It's been 20 years.
Just tell that to Jose Canseco who, as a member of the then-Bash Brother combo along with a pint-sized Mark McGwire, broke the Major League Baseball numbers barrier by smashing 40 home runs and swiping 40 bases in a single season on his way to an American League MVP Award.
Unfortunately for Boston Red Sox Mike Greenwell, hitting a "clean" .325 with a rather pedestrian 22 bombs and 119 RBI was only good for runner-up to Canseco.
But, if we take a closer look at the numbers, and take into consideration the extra-curricular enhancement that Canseco admittedly engaged in that summer, perhaps the outcome may have been different.
Canseco was a burgeoning monster back in 1988, checking in at 6'4" and allegedly weighing 240 lbs. He caroused with movie stars and models as he gained notoriety far beyond the norm for a professional baseball player at the time.
Greenwell was a quiet, if not unassuming, product of the hapless Boston Red Sox, who hadn't won a Championship since the turn of the Century. He didn't quite have the muscles that Canseco did, and did not date Madonna.
But, as fate would have it, both men were locked in that summer, which resulted in some pretty impressive statistics:
Canseco - .307 42 HR 124 RBI 40 SB .391 OBP .569 SLG
Greenwell - .325 22 HR 119 RBI 16 SB .416 OBP .531 SLG
Upon closer inspection, Greenwell and Canseco had a nearly identical OPS (.950 for Canseco versus .947 for Greenwell).
Despite this virtual tie, Canseco won the MVP in a unanimous vote, while Greenwell struggled to a close second-place finish ahead of Kirby Puckett.
What set Canseco apart from Greenwell and the rest of the pack was his inagural membership in baseball's "40-40 Club."
Looking back, it's hard to imagine that nobody had ever amassed 40 home runs and 40 steals in a single season prior to Canseco. Not Willie Mays. Not Mickey Mantle.
Ironically, the closest anyone came prior to Canseco was in 1973, when San Francisco Giant Bobby Bonds hit 39 HR and stole 43 bases.
That year, Bonds finished a distant third in the NL MVP voting behind Willie Stargell and Pete Rose, who won the Award that season.
Now, it's hard to imagine that Bonds finished third in the MVP voting that season, despite almost becoming the charter member of the elusive 40-40 Club. Here is how the top three NL MVP candidates fared in 1973:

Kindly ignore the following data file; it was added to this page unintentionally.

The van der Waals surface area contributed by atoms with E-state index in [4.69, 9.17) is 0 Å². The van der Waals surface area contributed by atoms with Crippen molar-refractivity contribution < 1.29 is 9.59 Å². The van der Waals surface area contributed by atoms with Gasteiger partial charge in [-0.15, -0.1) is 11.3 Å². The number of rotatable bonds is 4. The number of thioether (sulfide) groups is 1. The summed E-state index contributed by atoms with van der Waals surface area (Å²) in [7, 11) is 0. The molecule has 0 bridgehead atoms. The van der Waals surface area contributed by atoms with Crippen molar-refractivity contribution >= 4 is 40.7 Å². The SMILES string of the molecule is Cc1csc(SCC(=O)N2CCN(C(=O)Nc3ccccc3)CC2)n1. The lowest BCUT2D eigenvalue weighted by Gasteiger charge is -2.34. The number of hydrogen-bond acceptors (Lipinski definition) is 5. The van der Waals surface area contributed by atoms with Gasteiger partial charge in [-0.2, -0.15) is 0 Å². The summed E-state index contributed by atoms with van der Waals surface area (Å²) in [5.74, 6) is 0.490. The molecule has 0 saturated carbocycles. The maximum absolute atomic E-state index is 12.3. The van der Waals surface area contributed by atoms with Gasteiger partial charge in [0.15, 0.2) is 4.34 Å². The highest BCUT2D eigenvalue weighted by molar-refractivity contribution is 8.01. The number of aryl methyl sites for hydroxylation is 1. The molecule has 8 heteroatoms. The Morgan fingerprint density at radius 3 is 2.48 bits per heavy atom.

Bonds - .283 131 R 39 HR 96 RBI 43 SB .370 OBP .530 SLG
Rose - .338 115 R 5 HR 64 RBI 10 SB .401 OBP .437 SLG
Stargell - .299 106 R 44 HR 119 RBI 0 SB .392 OBP .646 SLG
Arguably, Bonds had the best all-around statistics of the bunch; however, the allure of the almost-40/40 Club membership clearly wasn't as much of a factor here as it should've been.
After Canseco's monster season in 1988, the mystique that surrounded a 40 HR-40 SB campaign disappeared faster than Rudy Giuliani after the Florida Primary.
In 1996, Bonds' son, Barry, would join The Club that his father missed by a single home-run in 1973, en route to a fifth-place finish in the NL MVP voting that year, ironically behind admitted steroid-user Ken Caminiti, who won the award unanimously.
Fast forward to 1998, when Seattle Mariner Alex Rodriguez finished ninth in the AL MVP race, despite the following mind-boggling season:
Rodriguez - .310 123 R 42 HR 124 RBI 46 SB .360 OBP .560 SLG
It's hard to imagine that eight players finished ahead of Rodriguez that season; however, the names were household back then: Nomar Garciaparra, Derek Jeter, Albert Belle, Ken Griffey, Mo Vaughn, Bernie Williams, Manny Ramirez, and the MVP winner, Juan Gonzalez.
At least two of the aforementioned were "indicted" on the Mitchell Report (Gonzalez and Belle), which, coupled with Canseco and Caminiti, accounted for four MVP Awards. We all know about the seven awards won by Bonds.
What's amazing about all of this is simple:
The once-rare blend of superior speed and power used to be touted as the end-all be-all of baseball statistics.
Before Canseco broke the speed and power barrier in 1988, becoming the charter member of the 40/40 Club, the closest anyone ever came was the elder Bonds in 1973, who fell one HR short.
Once Canseco broke the mold, those once mind-boggling statistics didn't seem to impress as much as they used to.
In other words, had Bobby Bonds hit that extra home run in 1973, it's quite possible that Greenwell would have been the American League's MVP in 1988, and we would've been all the better for it.